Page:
Before I give you the link to the next research paper in this week’s series, I wanna give you a few questions to think about:
- If you had to build something to automatically add indexes to SQL Server databases, where would you start?
- What data would you use to make your decisions?
- How would you test your decisions without implementing them in production?
- How would you apply your decisions?
- What’s the worst that could happen if your decisions were wrong?
- How would you find out if your decisions were wrong?
- What might your users do that would break your hard work?
Now, think about the same points – but for automatically dropping indexes. What data might you base your decision on? What’s the worst that could happen? How would you find out if the worst had happened, and could you correct the situation?
Seriously, print out this blog post or copy/paste those questions into an email, send it to yourself, and just think about it when you’re standing in a line or riding the train. Don’t cheat by reading the white paper first – spend some serious spare time thinking about how you’d answer those questions.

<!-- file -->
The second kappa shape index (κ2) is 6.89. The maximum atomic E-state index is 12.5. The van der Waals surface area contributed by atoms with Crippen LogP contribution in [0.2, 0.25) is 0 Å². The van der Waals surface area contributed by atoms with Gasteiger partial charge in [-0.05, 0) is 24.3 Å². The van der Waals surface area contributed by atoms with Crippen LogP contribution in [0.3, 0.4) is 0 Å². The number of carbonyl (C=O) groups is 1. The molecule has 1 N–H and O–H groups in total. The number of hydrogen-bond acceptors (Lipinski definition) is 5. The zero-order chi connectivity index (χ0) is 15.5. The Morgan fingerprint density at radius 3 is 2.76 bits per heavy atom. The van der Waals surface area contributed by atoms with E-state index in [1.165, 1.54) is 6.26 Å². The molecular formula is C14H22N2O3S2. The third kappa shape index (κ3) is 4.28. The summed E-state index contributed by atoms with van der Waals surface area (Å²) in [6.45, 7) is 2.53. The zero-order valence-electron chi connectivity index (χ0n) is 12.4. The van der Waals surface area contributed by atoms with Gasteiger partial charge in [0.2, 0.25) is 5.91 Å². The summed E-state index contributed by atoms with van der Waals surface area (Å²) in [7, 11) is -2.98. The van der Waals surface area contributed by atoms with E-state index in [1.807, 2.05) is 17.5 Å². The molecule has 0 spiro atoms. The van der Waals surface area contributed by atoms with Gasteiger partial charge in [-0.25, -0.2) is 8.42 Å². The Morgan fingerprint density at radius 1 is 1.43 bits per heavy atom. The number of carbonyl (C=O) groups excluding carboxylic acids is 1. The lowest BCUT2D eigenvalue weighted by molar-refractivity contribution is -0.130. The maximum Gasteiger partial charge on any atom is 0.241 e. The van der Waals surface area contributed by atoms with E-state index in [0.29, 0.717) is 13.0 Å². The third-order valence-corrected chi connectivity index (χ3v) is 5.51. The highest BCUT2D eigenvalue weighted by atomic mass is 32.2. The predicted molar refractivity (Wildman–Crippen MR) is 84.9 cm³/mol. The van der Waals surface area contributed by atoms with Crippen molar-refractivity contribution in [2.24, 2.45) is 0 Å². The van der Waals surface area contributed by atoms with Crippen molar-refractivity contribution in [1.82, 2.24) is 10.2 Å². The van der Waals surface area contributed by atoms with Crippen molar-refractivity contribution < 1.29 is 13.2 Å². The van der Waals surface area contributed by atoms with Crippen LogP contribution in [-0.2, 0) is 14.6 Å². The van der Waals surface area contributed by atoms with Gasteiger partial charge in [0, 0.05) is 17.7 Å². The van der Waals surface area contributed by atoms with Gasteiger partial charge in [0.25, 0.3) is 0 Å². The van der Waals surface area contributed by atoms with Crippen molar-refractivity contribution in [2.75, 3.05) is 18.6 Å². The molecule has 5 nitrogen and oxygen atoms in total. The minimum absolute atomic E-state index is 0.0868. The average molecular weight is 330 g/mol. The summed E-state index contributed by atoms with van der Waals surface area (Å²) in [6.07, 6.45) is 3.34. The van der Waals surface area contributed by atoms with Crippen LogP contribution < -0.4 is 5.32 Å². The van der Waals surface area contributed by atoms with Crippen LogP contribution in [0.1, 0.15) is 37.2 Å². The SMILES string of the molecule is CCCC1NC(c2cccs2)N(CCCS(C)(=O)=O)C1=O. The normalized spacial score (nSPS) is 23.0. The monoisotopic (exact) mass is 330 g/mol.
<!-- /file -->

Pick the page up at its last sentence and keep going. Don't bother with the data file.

This paper covers those answers.
After you’ve spent a day or two thinking about the answers, read this: (PDF) Automatically Indexing Millions of Databases in Microsoft Azure SQL Database by Sudipto Das, Miroslav Grbic, Igor Ilic, Isidora Jovandic, Andrija Jovanovic, Vivek R. Narasayya, Miodrag Radulovic, Maja Stikic, Gaoxiang Xu, and Surajit Chaudhuri.
This easy-to-read 12-page paper is wonderfully candid about how Azure’s auto-indexing does what it does, the challenges it faces, how it’s succeeded, and times when it’s failed.
I don’t want to give away any spoilers here, but trust me when I say that if you do a lot of index tuning – especially graduates of my Mastering Index Tuning class – you’re going to recognize the challenges in this work, and you’re going to identify a lot with how Clippy runs into problems. Indexing is seriously complex, and there’s no magic answer. Azure SQL DB faces the same problems you do, and it’s making a really cool set of first steps to improve the situation – but with tools you might not expect.
I’ll talk spoilers in the comments as folks write in – feel free to leave spoilers in the comments, and avoid the comments before you’ve taken a day or two to think about your answers, and then read the white paper. This thought exercise really is worth the time. (I say this because I’ve thought a lot about these problems over the years!)